Question: Anomal pvalue distribution and qvalue calculation
gravatar for oliver.selmoni
12 months ago by
oliver.selmoni10 wrote:


I am using the qvalue R package to calculate qvalues of out of this pvalues distribution:

Pval distribution

The lowest qs are around 0.22.

If we have a look at the p-values histogram, we see that there are actually more low ps than expected by chance. But with a q cut-off at 0.15 there is only one marker resulting as significant. When raising the threshold to 0.25 instead, the number of significant tests raise to 10'000.

I think this is due to the fact that low ps frequency decreases toward 0, therefore making it not possible to calculate respective qvalues.

How do you interpret this? Is there a way to obtain a qvalue in this situation?

thank you


ADD COMMENTlink modified 12 months ago by Nikos Ignatiadis160 • written 12 months ago by oliver.selmoni10
Answer: C: Anomal pvalue distribution and qvalue calculation
gravatar for Wolfgang Huber
12 months ago by
EMBL European Molecular Biology Laboratory
Wolfgang Huber13k wrote:

1. It looks curious that the three very lowest histogram bins are shorter than some of the higher ones. Maybe this just happened by chance, but it's untypical for the density of p for alternatives to be non-monotonous, and I'd check the source of these p-values.

2. The qvalue result looks fine. For an intuition, see also e.g. Slide 5 of

3. You could perhaps try for a different multiple testing treatment that can often increase power.

ADD COMMENTlink modified 12 months ago • written 12 months ago by Wolfgang Huber13k
Answer: Anomal pvalue distribution and qvalue calculation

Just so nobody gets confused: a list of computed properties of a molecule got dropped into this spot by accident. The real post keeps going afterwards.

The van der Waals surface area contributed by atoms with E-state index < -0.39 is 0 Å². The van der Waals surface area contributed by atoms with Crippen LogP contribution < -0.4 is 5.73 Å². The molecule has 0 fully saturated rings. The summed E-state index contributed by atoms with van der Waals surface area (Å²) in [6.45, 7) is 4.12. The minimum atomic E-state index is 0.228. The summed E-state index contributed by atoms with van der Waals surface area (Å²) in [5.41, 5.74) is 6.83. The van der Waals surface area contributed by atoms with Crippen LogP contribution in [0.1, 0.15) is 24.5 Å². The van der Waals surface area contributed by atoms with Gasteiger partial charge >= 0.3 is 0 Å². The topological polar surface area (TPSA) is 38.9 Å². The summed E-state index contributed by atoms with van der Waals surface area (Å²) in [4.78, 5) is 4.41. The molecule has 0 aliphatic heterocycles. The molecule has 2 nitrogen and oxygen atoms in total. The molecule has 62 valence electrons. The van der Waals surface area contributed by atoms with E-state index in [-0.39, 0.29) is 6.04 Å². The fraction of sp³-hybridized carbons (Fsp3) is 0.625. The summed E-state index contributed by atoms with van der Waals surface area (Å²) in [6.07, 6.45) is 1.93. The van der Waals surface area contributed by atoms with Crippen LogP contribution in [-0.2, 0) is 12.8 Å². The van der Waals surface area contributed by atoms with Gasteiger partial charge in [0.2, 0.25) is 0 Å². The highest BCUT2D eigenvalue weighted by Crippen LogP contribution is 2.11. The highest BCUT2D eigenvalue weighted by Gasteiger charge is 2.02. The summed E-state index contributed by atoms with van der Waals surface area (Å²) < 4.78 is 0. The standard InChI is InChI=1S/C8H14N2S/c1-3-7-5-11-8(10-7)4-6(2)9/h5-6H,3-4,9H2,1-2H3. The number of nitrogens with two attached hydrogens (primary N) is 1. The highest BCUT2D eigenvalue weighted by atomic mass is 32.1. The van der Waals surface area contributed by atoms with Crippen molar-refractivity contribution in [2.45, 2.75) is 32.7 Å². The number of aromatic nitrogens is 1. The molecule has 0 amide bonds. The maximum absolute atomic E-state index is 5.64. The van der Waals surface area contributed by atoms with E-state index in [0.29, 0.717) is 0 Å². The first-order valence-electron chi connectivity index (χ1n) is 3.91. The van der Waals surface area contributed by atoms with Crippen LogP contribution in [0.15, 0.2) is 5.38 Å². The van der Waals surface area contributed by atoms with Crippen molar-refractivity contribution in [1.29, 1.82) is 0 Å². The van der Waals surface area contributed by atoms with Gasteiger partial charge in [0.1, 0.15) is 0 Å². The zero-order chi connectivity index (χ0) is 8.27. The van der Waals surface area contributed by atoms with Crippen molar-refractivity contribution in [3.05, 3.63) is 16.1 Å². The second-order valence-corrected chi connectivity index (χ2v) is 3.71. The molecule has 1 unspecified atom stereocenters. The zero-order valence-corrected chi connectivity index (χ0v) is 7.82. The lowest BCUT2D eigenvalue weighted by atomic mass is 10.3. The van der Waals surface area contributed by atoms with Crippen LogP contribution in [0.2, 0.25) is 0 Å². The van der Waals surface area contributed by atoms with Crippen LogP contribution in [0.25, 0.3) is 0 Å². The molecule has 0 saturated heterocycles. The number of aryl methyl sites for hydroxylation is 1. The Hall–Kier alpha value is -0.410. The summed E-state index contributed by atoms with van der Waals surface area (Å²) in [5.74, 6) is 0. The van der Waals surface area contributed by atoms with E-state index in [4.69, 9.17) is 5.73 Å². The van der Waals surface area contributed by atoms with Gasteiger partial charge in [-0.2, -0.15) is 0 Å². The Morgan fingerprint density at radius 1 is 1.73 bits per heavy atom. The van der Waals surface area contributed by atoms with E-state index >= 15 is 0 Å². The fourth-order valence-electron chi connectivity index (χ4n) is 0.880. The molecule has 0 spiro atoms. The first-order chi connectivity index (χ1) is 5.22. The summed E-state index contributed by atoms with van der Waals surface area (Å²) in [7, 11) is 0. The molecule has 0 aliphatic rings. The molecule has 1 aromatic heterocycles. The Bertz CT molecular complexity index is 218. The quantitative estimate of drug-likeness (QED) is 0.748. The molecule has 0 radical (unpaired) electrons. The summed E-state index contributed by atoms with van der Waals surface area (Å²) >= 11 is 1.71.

gravatar for Nikos Ignatiadis
12 months ago by
Nikos Ignatiadis160 wrote:

Without any further information about your data (e.g. maybe discrete tests), the results you obtain from qvalue appear plausible to me. What you are discovering here is that in many cases, from a statistical perspective, the problem of detection is much easier than the problem of localization. In other words, detecting whether there is at least some signal in your data (i.e. testing whether at least one null hypothesis is false) can sometimes be much easier than pin-pointing the precise location of the signal (i.e. which null hypotheses you can reject).

In your case, it is likely that a large proportion of your hypotheses are not null and this manifests itself in a global shift of the p-value histogram. However, your individual tests have too low power to be able to detect anything; at least at a FDR threshold of below say 0.2.

ADD COMMENTlink written 12 months ago by Nikos Ignatiadis160
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